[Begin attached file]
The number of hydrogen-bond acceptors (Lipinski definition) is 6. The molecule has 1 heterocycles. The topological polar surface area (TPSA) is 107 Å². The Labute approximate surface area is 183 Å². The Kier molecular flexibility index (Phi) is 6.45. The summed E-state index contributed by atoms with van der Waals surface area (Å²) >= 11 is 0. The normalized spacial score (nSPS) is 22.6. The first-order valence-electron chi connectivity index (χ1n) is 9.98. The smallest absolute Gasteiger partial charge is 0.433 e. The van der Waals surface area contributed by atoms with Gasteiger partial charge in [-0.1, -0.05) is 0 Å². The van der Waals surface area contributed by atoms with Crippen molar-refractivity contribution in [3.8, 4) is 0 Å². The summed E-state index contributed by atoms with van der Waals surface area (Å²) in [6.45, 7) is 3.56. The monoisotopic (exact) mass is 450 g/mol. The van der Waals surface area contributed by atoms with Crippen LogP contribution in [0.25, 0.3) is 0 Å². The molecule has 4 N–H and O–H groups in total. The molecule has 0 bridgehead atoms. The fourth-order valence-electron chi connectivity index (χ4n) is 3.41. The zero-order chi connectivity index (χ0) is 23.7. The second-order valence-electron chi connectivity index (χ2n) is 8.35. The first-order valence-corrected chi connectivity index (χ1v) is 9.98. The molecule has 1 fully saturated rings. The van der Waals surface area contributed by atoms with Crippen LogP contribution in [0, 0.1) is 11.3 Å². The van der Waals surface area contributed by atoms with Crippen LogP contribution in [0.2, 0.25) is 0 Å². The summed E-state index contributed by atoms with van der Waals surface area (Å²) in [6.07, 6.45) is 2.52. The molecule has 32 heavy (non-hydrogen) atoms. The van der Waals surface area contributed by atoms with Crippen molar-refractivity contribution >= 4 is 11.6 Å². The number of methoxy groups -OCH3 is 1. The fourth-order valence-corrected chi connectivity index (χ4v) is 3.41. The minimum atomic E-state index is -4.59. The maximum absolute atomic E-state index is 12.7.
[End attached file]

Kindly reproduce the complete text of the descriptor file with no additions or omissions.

The number of hydrogen-bond acceptors (Lipinski definition) is 6. The molecule has 1 heterocycles. The topological polar surface area (TPSA) is 107 Å². The Labute approximate surface area is 183 Å². The Kier molecular flexibility index (Phi) is 6.45. The summed E-state index contributed by atoms with van der Waals surface area (Å²) >= 11 is 0. The normalized spacial score (nSPS) is 22.6. The first-order valence-electron chi connectivity index (χ1n) is 9.98. The smallest absolute Gasteiger partial charge is 0.433 e. The van der Waals surface area contributed by atoms with Gasteiger partial charge in [-0.1, -0.05) is 0 Å². The van der Waals surface area contributed by atoms with Crippen molar-refractivity contribution in [3.8, 4) is 0 Å². The summed E-state index contributed by atoms with van der Waals surface area (Å²) in [6.45, 7) is 3.56. The monoisotopic (exact) mass is 450 g/mol. The van der Waals surface area contributed by atoms with Crippen LogP contribution in [0.25, 0.3) is 0 Å². The molecule has 4 N–H and O–H groups in total. The molecule has 0 bridgehead atoms. The fourth-order valence-electron chi connectivity index (χ4n) is 3.41. The zero-order chi connectivity index (χ0) is 23.7. The second-order valence-electron chi connectivity index (χ2n) is 8.35. The first-order valence-corrected chi connectivity index (χ1v) is 9.98. The molecule has 1 fully saturated rings. The van der Waals surface area contributed by atoms with Crippen LogP contribution in [0, 0.1) is 11.3 Å². The van der Waals surface area contributed by atoms with Crippen LogP contribution in [0.2, 0.25) is 0 Å². The summed E-state index contributed by atoms with van der Waals surface area (Å²) in [6.07, 6.45) is 2.52. The molecule has 32 heavy (non-hydrogen) atoms. The van der Waals surface area contributed by atoms with Crippen molar-refractivity contribution >= 4 is 11.6 Å². The number of methoxy groups -OCH3 is 1. The fourth-order valence-corrected chi connectivity index (χ4v) is 3.41. The minimum atomic E-state index is -4.59. The maximum absolute atomic E-state index is 12.7.